The present cases involve not only presentence incarceration but postsentence probationary jail time as well. With regard to credit against maximum and mandatory minimum sentences, however, we rejected any distinction between presentence and postsentence incarceration in In re Phelan, 97 Wn.2d at 595. Much, if not all, of the analysis set forth above is pertinent. The double jeopardy prohibition against multiple punishment requires that partial punishment exacted as a condition of probation be credited against any ultimate punishment actually imposed. Moreover, to allow credit of all jail time against maximum and mandatory minimum terms and allow credit of only presentence jail time against discretionary minimum terms would be a highly anomalous result which has little to justify it.
 In sum, we hold that the State must give a prisoner credit for all jail time in connection with a conviction for which he or she is eventually sentenced to prison. Moreover, the credit must apply to all aspects of the defendant's sentence, including the discretionary minimum term set by the Board of Prison Terms and Paroles.
Both the judgment and the record of proceedings before the Board must reflect the credit. While some courts presume credit to be given where it is due ( see, e.g., Durkin v. Davis, 538 F.2d 1037, 1040 (4th Cir. 1976)), we deem such a presumption inadvisable. We have previously rejected such a suggestion as insufficient in cases of statutorily mandated credit ( see Lindsey v. Superior Court, 33 Wn.2d 94, 103, 204 P.2d 482 (1949)) and consider it even less satisfactory in cases of credit which is constitutionally mandated. Accord, Schornhorst, at 1062-64.
It is the way in which the credit must be applied to the discretionary minimum term which has caused confusion. The Board considers previous incarceration only at the final, and perhaps least important, step of its calculation process. That process consists of several steps. First, the Board computes a "guideline term" based on the circumstances surrounding the crime and the prisoner's prior record. WAC Title 381 (Supp. 1981-82), at 1995. From the "guideline term," the Board creates a "guideline range" from approximately 12 1/2 percent below the "guideline term" to approximately 12 1/2 percent above. WAC Title 381 (Supp. 1981-82), at 1995. Finally, the Board selects some value within this range as the prisoner's discretionary minimum term. The Board may set a term outside the guideline range whenever "they encounter atypical circumstances" but must provide written reasons for doing so. WAC Title 381 (Supp. 1981-82), at 1995, 2023-25.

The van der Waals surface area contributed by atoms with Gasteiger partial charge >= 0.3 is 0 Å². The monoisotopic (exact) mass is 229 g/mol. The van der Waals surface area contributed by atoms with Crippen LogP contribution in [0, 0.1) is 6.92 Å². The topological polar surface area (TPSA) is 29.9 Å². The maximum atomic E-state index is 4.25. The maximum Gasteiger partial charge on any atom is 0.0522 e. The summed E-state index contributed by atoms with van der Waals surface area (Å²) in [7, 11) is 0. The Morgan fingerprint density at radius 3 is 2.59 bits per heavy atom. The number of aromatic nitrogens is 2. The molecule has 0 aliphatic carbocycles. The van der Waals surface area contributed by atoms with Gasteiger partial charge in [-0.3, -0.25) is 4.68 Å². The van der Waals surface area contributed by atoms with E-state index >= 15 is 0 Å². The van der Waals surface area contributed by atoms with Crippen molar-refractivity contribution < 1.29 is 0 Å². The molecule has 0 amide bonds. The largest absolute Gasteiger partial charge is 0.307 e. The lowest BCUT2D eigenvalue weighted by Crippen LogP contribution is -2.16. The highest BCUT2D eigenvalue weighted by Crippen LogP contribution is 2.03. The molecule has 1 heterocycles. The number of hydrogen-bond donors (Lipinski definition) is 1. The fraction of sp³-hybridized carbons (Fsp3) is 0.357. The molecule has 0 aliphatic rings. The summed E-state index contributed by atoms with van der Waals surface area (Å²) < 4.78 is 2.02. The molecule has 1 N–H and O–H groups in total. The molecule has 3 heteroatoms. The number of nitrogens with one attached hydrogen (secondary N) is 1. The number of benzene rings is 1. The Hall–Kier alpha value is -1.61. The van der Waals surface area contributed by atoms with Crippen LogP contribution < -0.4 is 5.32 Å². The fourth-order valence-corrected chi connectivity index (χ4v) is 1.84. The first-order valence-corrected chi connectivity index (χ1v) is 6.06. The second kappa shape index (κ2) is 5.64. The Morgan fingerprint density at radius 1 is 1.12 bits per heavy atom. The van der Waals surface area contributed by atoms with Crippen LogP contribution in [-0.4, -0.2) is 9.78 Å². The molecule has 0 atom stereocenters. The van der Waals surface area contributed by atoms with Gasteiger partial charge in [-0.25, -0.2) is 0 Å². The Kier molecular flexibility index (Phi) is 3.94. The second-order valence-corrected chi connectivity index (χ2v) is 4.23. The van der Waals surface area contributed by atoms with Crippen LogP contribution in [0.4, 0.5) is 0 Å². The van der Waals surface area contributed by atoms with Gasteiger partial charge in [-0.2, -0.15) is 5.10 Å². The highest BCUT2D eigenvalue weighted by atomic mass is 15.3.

Under current procedures, consideration of prior incarceration enters into this calculation only at the final stage, selection of a term after calculating the guideline range. See WAC Title 381 (Supp. 1981-82), at 2024. It has absolutely no effect on the guideline range, despite the fact that that aspect of the calculation process is clearly the most important. Even though the Board may, in its discretion, go outside the guideline range, it must provide written justification for doing so. Such a requirement no doubt makes sentences outside the range less likely.
To satisfy the constitutional requirements discussed above, the Board must give full day-for-day credit for jail time. General "consideration" of such time is insufficient — the Board must give full credit in determining the guideline range. Having given such credit, the Board need give no further consideration to jail time and is then free, subject to its own regulations, to set the discretionary minimum term anywhere within the guideline range, or even outside the range if it provides written justification. We do not hold that the Board is barred from making changes in its calculation process but only that the process must be such as to assure a record showing the prisoner was given full day-for-day credit for his or her jail time.
The State has argued that since the Board has broad discretion in setting minimum terms within, and even outside, the guideline range it may effectively deny credit by simply choosing a term which after deduction of necessary credit produces the result desired. Hence, the State argues, we favor form over substance.
We believe this criticism misplaced. Initially, we note that form is not entirely unimportant here — those incarcerated in our state institutions should as far as may be possible believe that they have at least been fairly treated. Further, we believe that our decision favors substance as well. We are not inclined, as the State apparently is, to assume that the Board will not apply our decision today in good faith. Moreover, the Board's own regulations require it to provide written justification whenever it goes outside the guideline range. Just as this probably acted as a constraint on the Board's ability to grant full credit in previous cases, it should constrain the Board in the future as well.
The cases are remanded to the respective trial courts for entry of new judgments ordering that Mr. Phelan and Mr. Rodriguez each be given credit for time served as against their discretionary minimum terms; however, no "good time" credit need be ordered. In setting those terms, the Board of Prison Terms and Paroles should assure that its order demonstrates that full credit was given in accordance with this opinion.
WILLIAMS, C.J., and ROSELLINI, STAFFORD, DORE, and PEARSON, JJ., concur.
In remanding these cases to allow the Board of Prison Terms and Paroles to credit jail time already served, the court mandates procedures that the Board must use in exercising its discretionary jurisdiction. I see no justification for interfering with the Board's rulemaking authority.
BRACHTENBACH and DOLLIVER, JJ., concur with DIMMICK, J.
Reconsideration denied January 25, 1984.